Even for science fiction this might seem a little far-fetched, but a new line of prototype clothing called Wearable Absence will soon be giving people the digital equivalent of a hug after a bad day.
Small micro sensors embedded in the clothing will monitor your heart rate, temperature, breathing and even the wearer’s galvanic skin response. It then sends the info to a database- wirelessly via a smartphone- to analyze the results and determine a person’s emotional state. Once the emotion has been determined, the database will react according to the user’s preferences, and then attempt to help their mood.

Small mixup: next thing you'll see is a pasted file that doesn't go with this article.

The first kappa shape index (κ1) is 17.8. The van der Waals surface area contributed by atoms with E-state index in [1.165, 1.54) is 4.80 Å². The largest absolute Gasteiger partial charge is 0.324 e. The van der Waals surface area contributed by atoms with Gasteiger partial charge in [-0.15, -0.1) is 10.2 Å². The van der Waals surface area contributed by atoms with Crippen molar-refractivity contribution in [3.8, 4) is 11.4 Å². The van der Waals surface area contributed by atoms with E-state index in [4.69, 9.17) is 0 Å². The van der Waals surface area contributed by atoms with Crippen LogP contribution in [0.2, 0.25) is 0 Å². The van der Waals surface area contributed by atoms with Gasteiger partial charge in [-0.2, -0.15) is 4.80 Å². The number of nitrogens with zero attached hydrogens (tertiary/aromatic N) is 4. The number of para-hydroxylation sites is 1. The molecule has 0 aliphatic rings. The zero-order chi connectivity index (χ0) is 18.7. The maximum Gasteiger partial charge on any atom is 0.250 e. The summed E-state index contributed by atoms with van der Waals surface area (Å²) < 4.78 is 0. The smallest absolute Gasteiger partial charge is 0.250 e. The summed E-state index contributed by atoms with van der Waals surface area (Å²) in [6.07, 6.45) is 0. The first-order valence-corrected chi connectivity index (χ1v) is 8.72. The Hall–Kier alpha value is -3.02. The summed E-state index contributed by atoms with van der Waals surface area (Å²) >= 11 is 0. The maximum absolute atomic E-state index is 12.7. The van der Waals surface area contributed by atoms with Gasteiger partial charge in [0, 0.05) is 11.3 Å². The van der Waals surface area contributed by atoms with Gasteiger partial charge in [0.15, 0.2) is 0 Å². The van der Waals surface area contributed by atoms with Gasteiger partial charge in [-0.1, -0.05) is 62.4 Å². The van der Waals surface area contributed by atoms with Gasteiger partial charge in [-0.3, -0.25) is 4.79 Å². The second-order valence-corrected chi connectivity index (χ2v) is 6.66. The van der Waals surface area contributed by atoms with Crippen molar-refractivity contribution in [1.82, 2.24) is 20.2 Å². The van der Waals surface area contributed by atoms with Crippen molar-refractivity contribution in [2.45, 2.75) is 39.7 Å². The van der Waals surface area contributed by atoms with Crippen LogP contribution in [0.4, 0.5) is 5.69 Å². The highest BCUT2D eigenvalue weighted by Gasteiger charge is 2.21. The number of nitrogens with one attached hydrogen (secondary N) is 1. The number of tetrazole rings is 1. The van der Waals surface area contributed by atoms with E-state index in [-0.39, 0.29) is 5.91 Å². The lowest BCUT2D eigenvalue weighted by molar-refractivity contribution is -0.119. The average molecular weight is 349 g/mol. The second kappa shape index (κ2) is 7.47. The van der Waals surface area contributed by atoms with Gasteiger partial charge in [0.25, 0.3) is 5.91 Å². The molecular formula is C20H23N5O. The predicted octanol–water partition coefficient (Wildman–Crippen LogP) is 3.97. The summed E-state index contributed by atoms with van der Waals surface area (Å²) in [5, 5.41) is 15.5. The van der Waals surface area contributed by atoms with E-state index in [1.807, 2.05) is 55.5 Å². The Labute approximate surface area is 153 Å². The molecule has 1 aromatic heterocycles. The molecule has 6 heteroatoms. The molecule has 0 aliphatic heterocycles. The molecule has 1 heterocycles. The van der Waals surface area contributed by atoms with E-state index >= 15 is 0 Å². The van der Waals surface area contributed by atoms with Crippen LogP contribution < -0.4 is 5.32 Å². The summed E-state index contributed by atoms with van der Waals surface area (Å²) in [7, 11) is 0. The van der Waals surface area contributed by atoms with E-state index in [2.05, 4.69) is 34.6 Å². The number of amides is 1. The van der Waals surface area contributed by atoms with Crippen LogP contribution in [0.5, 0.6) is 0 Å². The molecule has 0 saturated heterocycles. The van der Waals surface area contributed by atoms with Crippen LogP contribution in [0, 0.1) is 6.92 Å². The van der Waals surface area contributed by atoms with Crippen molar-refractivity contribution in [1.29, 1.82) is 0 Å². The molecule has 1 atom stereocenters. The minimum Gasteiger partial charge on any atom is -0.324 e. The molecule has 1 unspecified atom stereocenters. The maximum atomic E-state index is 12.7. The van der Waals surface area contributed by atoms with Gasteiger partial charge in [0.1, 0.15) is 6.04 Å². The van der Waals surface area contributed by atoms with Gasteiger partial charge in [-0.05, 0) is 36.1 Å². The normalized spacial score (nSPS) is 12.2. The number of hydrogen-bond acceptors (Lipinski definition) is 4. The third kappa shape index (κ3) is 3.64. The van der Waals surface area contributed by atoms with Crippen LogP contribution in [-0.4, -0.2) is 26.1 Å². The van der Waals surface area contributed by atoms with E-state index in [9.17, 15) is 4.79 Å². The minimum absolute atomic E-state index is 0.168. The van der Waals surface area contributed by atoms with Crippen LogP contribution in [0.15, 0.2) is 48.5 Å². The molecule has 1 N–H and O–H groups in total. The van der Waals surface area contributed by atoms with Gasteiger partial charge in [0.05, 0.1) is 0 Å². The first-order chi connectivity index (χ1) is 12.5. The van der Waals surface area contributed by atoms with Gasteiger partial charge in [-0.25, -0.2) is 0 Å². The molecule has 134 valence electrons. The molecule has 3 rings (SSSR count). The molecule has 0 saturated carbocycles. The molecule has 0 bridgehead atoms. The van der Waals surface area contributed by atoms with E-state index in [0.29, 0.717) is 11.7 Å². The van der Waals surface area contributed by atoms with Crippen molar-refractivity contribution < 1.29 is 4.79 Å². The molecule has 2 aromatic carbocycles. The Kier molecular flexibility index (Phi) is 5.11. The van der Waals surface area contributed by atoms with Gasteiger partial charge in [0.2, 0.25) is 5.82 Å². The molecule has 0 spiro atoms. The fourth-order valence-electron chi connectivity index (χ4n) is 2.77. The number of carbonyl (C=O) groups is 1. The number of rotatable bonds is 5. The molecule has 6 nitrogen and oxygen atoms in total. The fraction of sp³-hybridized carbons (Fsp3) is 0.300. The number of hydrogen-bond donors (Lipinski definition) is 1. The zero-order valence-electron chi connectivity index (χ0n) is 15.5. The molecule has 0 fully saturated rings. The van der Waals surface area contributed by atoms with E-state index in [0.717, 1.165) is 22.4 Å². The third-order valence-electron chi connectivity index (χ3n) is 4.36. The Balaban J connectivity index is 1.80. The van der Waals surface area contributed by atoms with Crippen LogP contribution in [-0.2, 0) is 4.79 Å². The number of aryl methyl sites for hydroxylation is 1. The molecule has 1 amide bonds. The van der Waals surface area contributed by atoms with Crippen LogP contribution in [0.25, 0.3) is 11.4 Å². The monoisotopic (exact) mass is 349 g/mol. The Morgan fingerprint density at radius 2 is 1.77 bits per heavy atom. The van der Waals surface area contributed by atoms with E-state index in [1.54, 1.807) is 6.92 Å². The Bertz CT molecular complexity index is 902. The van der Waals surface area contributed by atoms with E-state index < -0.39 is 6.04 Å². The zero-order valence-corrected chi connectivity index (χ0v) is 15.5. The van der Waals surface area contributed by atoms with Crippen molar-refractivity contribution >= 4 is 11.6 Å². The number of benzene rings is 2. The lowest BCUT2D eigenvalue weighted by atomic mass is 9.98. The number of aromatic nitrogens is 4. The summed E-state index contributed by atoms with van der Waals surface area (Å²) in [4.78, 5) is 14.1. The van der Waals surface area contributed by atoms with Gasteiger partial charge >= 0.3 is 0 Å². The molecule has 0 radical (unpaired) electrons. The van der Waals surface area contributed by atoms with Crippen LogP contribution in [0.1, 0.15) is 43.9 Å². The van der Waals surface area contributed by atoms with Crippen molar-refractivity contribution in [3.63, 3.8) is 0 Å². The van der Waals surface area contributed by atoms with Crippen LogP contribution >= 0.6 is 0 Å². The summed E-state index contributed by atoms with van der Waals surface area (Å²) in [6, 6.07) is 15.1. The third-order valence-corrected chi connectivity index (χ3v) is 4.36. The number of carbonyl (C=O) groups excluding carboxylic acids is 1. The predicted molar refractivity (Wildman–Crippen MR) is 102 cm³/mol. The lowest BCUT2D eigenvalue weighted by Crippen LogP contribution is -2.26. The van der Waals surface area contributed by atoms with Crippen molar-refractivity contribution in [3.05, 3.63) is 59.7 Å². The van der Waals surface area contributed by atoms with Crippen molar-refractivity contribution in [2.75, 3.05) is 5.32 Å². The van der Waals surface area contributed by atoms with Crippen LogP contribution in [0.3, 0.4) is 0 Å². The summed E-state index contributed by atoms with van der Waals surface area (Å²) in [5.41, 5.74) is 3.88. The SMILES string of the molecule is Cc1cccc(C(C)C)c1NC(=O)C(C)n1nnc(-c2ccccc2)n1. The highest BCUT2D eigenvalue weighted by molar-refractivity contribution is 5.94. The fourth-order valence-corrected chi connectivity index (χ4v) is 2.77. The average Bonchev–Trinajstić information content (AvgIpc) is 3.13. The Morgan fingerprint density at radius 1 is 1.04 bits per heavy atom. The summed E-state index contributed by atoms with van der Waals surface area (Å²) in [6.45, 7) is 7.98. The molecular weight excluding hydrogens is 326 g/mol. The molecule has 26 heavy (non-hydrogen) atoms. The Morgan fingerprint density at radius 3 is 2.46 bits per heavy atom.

The clothes themselves have an LED built in that displays scrolling messages of support and encouragement, simple pictures, or maybe jokes depending on your taste, and speakers built into the hood that will begin to play mood appropriate music, or recorded messages from family and friends that gently whisper words of encouragement.
The BBC reports that the garments were originally designed by Barbara Layne of Canada’s Concordia University, and Janis Jefferies of Goldsmiths College’s Digital Studio in London, and the prototype clothes were recently debuted at the Congress of humanities and Social Sciences in Montreal.